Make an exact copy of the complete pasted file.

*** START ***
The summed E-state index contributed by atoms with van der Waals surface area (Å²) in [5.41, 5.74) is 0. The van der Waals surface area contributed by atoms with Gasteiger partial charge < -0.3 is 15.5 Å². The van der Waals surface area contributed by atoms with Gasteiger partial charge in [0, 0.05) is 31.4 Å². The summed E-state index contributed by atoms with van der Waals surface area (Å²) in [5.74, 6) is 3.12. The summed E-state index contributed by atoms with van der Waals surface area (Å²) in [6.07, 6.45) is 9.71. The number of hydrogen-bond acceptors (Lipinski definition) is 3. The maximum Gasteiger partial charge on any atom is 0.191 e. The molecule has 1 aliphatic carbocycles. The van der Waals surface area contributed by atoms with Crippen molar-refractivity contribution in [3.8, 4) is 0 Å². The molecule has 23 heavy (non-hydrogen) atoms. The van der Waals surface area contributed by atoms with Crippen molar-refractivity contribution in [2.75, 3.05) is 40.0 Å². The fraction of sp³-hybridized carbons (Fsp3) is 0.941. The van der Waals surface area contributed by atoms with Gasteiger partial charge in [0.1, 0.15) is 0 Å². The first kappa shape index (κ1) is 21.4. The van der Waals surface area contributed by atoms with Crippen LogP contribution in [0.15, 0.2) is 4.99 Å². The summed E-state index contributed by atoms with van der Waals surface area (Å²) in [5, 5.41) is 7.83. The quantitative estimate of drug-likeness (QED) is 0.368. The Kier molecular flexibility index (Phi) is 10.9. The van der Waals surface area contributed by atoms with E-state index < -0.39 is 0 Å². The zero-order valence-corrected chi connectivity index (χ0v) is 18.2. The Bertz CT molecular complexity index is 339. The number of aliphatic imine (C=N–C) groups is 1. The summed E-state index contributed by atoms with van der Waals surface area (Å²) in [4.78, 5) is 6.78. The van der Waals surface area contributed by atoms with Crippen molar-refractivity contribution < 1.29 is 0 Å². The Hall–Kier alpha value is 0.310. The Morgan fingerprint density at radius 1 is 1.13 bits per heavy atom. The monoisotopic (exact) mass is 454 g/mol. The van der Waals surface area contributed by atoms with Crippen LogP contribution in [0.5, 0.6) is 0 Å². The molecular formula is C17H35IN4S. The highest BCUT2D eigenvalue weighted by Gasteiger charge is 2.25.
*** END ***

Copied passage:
The summed E-state index contributed by atoms with van der Waals surface area (Å²) in [5.41, 5.74) is 0. The van der Waals surface area contributed by atoms with Gasteiger partial charge < -0.3 is 15.5 Å². The van der Waals surface area contributed by atoms with Gasteiger partial charge in [0, 0.05) is 31.4 Å². The summed E-state index contributed by atoms with van der Waals surface area (Å²) in [5.74, 6) is 3.12. The summed E-state index contributed by atoms with van der Waals surface area (Å²) in [6.07, 6.45) is 9.71. The number of hydrogen-bond acceptors (Lipinski definition) is 3. The maximum Gasteiger partial charge on any atom is 0.191 e. The molecule has 1 aliphatic carbocycles. The van der Waals surface area contributed by atoms with Crippen molar-refractivity contribution in [3.8, 4) is 0 Å². The molecule has 23 heavy (non-hydrogen) atoms. The van der Waals surface area contributed by atoms with Crippen molar-refractivity contribution in [2.75, 3.05) is 40.0 Å². The fraction of sp³-hybridized carbons (Fsp3) is 0.941. The van der Waals surface area contributed by atoms with Gasteiger partial charge in [0.1, 0.15) is 0 Å². The first kappa shape index (κ1) is 21.4. The van der Waals surface area contributed by atoms with Crippen LogP contribution in [0.15, 0.2) is 4.99 Å². The summed E-state index contributed by atoms with van der Waals surface area (Å²) in [5, 5.41) is 7.83. The quantitative estimate of drug-likeness (QED) is 0.368. The Kier molecular flexibility index (Phi) is 10.9. The van der Waals surface area contributed by atoms with E-state index < -0.39 is 0 Å². The zero-order valence-corrected chi connectivity index (χ0v) is 18.2. The Bertz CT molecular complexity index is 339. The number of aliphatic imine (C=N–C) groups is 1. The summed E-state index contributed by atoms with van der Waals surface area (Å²) in [4.78, 5) is 6.78. The van der Waals surface area contributed by atoms with Crippen molar-refractivity contribution < 1.29 is 0 Å². The Hall–Kier alpha value is 0.310. The Morgan fingerprint density at radius 1 is 1.13 bits per heavy atom. The monoisotopic (exact) mass is 454 g/mol. The van der Waals surface area contributed by atoms with Crippen LogP contribution in [0.5, 0.6) is 0 Å². The molecular formula is C17H35IN4S. The highest BCUT2D eigenvalue weighted by Gasteiger charge is 2.25.